While gubernatorial candidate Minter is generating headlines, her family members are more likely to be writing them. Minter’s husband, DAVID GOODMAN, is a well-known freelance journalist whose subject matter ranges from progressive politics to backcountry skiing. Her sister-in-law, AMY GOODMAN, has hosted the nationally syndicated radio and television show “Democracy Now!” for nearly two decades. Even her 15-yearold son, JASPER GOODMAN, has served as a sports commentator on WDEV Radio since he was 10. He regularly appears on WCAX-TV and pens a column for the Barre-Montpelier Times Argus. So who’s the best source for the inside scoop on the press? “Definitely my son,” Minter says. Not that she needs it. According to her husband, “Sue really is very experienced in dealing with the media. It’s always been a really important part of her job.” David Goodman says he doesn’t have “any formal role” in Minter’s campaign, though he concedes that the topic occasionally comes up at dinner. “Our family has always enjoyed talking politics, so it isn’t any different than that,” he says. “We’re all engaged and interested.” Unlike many journalists, Goodman recieves his paycheck from an advocacy group that lobbies state lawmakers: Vermont Businesses for Social Responsibility. The left-leaning organization finances Goodman’s weekly WDEV radio show, “The Vermont Conversation,” paying the host and the station, and it rounds up other sponsorships, according to VBSR lobbyist DANIEL BARLOW. While Barlow says VBSR “occasionally suggest[s] topics,” Goodman has full editorial control over the show, which often includes state policymakers but rarely focuses on electoral politics. Goodman notes that he led a “hardhitting” conversation about last year’s FairPoint Communications strike, even though the company was underwriting the show at the time. Goodman says he doesn’t think his work conflicts with Minter’s, “since I am not involved in VBSR lobbying and the show is editorially independent from them.” But he says he would likely reevaluate the situation if his wife wins the race. Minter concurs. “If I’m elected governor, I think a lot will change in terms of the work my husband’s able to do as a journalist,” she says. m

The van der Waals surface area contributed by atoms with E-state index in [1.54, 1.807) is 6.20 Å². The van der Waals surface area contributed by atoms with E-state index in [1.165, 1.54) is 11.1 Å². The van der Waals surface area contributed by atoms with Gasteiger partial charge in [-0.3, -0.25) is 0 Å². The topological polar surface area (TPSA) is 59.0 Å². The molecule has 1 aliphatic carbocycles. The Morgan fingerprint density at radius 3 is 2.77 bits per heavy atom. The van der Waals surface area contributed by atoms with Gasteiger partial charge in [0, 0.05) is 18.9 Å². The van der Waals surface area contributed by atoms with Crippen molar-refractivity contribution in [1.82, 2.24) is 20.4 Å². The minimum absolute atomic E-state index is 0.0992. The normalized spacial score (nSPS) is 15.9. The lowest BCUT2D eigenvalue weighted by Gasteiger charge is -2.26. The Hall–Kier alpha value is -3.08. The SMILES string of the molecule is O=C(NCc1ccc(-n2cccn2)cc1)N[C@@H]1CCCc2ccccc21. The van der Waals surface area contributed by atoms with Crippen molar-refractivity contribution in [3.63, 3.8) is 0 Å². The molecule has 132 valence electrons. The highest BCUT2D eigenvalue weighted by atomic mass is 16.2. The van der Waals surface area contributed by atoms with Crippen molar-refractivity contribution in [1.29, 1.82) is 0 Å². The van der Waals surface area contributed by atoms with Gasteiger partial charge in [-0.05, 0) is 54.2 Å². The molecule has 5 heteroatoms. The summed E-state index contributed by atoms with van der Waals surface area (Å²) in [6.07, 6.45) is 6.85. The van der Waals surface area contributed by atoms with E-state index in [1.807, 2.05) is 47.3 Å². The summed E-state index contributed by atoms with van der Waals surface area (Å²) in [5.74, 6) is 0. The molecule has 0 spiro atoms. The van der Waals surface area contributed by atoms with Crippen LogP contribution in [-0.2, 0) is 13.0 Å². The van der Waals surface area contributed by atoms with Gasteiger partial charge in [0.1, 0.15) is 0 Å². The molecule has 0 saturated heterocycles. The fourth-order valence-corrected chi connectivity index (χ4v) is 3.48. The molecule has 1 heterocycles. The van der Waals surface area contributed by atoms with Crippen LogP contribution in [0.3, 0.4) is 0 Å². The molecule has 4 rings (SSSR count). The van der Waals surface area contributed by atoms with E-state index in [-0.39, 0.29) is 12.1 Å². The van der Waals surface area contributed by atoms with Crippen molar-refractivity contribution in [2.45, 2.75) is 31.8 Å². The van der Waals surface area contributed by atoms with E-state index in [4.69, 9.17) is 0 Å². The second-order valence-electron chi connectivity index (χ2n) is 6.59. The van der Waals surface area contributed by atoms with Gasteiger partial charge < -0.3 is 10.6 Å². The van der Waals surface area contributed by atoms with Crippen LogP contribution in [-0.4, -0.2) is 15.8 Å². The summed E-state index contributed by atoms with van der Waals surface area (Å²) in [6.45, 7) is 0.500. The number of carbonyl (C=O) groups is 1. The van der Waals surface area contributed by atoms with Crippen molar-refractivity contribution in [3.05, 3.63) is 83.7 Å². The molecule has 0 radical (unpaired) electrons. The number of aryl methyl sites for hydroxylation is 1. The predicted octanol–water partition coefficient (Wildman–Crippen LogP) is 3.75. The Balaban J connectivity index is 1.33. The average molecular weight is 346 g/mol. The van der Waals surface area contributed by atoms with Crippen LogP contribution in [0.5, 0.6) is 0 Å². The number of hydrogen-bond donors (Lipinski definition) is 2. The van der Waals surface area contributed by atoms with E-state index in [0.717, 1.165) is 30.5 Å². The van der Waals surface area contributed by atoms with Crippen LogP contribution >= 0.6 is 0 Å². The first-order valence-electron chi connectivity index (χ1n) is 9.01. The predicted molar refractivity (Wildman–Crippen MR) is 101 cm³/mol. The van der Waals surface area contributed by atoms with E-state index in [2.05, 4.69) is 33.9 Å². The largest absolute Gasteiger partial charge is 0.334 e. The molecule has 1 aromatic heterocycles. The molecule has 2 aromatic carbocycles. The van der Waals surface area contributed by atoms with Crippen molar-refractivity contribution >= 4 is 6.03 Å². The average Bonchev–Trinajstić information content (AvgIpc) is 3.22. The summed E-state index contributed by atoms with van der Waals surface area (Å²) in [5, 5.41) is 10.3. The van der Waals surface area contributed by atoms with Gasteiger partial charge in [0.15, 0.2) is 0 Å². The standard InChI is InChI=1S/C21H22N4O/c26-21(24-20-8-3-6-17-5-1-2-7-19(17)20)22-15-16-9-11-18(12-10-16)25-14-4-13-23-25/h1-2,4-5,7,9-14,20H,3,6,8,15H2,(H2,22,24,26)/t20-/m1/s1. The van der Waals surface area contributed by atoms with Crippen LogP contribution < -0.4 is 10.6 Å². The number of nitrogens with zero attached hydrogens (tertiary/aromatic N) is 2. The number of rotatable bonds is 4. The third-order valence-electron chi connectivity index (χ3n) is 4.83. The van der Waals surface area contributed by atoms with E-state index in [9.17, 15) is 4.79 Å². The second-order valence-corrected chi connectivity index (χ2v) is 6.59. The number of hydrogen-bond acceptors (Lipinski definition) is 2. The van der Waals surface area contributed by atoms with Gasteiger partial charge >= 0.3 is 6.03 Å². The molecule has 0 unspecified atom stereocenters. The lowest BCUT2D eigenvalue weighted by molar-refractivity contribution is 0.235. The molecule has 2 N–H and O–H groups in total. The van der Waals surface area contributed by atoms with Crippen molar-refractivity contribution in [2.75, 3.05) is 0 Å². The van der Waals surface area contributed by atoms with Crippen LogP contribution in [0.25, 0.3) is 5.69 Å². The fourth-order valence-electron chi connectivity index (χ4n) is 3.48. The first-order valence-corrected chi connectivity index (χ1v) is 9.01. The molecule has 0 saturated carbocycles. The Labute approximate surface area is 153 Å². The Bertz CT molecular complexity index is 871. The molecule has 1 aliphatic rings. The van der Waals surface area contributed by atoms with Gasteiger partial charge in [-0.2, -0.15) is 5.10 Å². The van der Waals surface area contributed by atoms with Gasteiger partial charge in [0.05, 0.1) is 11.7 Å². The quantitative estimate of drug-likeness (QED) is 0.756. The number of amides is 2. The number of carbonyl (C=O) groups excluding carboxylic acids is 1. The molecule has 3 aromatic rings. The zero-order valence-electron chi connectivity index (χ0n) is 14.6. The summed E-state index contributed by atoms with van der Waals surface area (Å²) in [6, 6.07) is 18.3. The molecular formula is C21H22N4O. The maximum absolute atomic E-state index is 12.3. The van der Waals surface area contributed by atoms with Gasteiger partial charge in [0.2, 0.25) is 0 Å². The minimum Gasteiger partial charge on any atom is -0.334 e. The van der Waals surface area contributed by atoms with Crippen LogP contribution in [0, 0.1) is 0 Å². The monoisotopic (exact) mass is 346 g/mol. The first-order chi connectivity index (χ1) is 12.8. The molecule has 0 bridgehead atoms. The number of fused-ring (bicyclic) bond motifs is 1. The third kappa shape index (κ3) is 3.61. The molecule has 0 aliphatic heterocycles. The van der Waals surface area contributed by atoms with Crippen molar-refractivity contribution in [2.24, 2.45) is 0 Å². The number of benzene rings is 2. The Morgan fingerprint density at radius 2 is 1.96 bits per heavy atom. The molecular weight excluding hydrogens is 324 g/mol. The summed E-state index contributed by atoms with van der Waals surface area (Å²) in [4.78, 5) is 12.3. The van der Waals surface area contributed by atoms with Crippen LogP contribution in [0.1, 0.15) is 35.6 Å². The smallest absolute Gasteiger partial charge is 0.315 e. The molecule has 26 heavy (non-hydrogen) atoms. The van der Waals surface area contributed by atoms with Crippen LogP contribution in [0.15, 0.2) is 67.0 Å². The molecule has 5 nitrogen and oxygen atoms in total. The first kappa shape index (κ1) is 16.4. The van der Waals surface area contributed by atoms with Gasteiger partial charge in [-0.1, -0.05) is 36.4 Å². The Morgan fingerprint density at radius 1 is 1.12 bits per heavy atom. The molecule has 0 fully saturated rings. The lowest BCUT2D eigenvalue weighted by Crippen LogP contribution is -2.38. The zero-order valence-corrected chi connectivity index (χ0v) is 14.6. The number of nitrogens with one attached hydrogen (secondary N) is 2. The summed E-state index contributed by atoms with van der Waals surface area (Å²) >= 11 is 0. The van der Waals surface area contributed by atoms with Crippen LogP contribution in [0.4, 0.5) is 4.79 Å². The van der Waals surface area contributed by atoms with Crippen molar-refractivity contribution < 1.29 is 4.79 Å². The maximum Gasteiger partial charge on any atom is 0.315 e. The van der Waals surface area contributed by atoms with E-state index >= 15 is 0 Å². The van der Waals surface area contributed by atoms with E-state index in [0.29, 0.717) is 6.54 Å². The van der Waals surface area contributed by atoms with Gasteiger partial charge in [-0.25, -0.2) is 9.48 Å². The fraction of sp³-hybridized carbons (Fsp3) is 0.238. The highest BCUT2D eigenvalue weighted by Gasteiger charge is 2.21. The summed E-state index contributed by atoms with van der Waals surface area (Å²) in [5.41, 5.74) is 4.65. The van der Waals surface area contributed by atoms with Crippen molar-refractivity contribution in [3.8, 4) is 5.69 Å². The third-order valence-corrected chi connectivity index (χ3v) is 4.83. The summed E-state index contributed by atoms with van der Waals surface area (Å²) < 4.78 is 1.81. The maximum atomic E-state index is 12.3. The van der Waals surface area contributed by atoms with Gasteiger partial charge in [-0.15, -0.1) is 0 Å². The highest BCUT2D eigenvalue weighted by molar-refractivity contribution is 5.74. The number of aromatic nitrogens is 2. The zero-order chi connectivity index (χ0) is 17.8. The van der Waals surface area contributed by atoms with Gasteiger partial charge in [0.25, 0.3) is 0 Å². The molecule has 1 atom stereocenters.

SEVENDAYSVT.COM